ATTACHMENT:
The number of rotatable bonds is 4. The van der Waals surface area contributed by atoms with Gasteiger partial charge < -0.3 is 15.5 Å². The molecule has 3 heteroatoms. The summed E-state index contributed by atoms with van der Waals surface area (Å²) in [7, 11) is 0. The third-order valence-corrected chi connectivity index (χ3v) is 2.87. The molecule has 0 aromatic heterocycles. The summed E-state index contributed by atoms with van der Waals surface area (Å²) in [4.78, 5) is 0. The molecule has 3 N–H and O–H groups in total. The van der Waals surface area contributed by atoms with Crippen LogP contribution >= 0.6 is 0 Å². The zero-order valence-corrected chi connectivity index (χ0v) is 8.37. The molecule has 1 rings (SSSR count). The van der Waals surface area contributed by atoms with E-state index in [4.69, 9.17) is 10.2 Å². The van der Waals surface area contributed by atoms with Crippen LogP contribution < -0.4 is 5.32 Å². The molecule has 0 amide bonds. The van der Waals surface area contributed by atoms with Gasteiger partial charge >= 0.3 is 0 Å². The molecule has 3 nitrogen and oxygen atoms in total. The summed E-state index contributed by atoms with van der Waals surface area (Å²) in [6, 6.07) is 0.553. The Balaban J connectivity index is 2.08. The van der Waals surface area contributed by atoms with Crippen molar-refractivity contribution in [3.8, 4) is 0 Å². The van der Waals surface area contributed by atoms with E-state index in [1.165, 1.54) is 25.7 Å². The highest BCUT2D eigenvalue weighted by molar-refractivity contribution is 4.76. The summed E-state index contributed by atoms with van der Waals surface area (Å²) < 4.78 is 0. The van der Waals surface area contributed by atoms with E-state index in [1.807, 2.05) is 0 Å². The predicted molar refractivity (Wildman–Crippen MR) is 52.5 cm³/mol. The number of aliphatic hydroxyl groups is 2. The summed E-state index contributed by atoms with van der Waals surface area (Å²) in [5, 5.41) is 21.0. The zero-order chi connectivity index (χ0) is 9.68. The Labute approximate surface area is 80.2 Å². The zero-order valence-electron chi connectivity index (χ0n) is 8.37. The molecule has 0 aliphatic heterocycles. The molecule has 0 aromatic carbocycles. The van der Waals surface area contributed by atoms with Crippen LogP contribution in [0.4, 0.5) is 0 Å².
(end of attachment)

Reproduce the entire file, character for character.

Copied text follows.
The number of rotatable bonds is 4. The van der Waals surface area contributed by atoms with Gasteiger partial charge < -0.3 is 15.5 Å². The molecule has 3 heteroatoms. The summed E-state index contributed by atoms with van der Waals surface area (Å²) in [7, 11) is 0. The third-order valence-corrected chi connectivity index (χ3v) is 2.87. The molecule has 0 aromatic heterocycles. The summed E-state index contributed by atoms with van der Waals surface area (Å²) in [4.78, 5) is 0. The molecule has 3 N–H and O–H groups in total. The van der Waals surface area contributed by atoms with Crippen LogP contribution >= 0.6 is 0 Å². The zero-order valence-corrected chi connectivity index (χ0v) is 8.37. The molecule has 1 rings (SSSR count). The van der Waals surface area contributed by atoms with E-state index in [4.69, 9.17) is 10.2 Å². The van der Waals surface area contributed by atoms with Crippen LogP contribution < -0.4 is 5.32 Å². The molecule has 0 amide bonds. The van der Waals surface area contributed by atoms with Gasteiger partial charge >= 0.3 is 0 Å². The molecule has 3 nitrogen and oxygen atoms in total. The summed E-state index contributed by atoms with van der Waals surface area (Å²) in [6, 6.07) is 0.553. The Balaban J connectivity index is 2.08. The van der Waals surface area contributed by atoms with Crippen molar-refractivity contribution in [3.8, 4) is 0 Å². The van der Waals surface area contributed by atoms with E-state index in [1.165, 1.54) is 25.7 Å². The highest BCUT2D eigenvalue weighted by molar-refractivity contribution is 4.76. The summed E-state index contributed by atoms with van der Waals surface area (Å²) < 4.78 is 0. The van der Waals surface area contributed by atoms with E-state index in [1.807, 2.05) is 0 Å². The predicted molar refractivity (Wildman–Crippen MR) is 52.5 cm³/mol. The number of aliphatic hydroxyl groups is 2. The summed E-state index contributed by atoms with van der Waals surface area (Å²) in [5, 5.41) is 21.0. The zero-order chi connectivity index (χ0) is 9.68. The Labute approximate surface area is 80.2 Å². The zero-order valence-electron chi connectivity index (χ0n) is 8.37. The molecule has 0 aliphatic heterocycles. The molecule has 0 aromatic carbocycles. The van der Waals surface area contributed by atoms with Crippen LogP contribution in [0.4, 0.5) is 0 Å².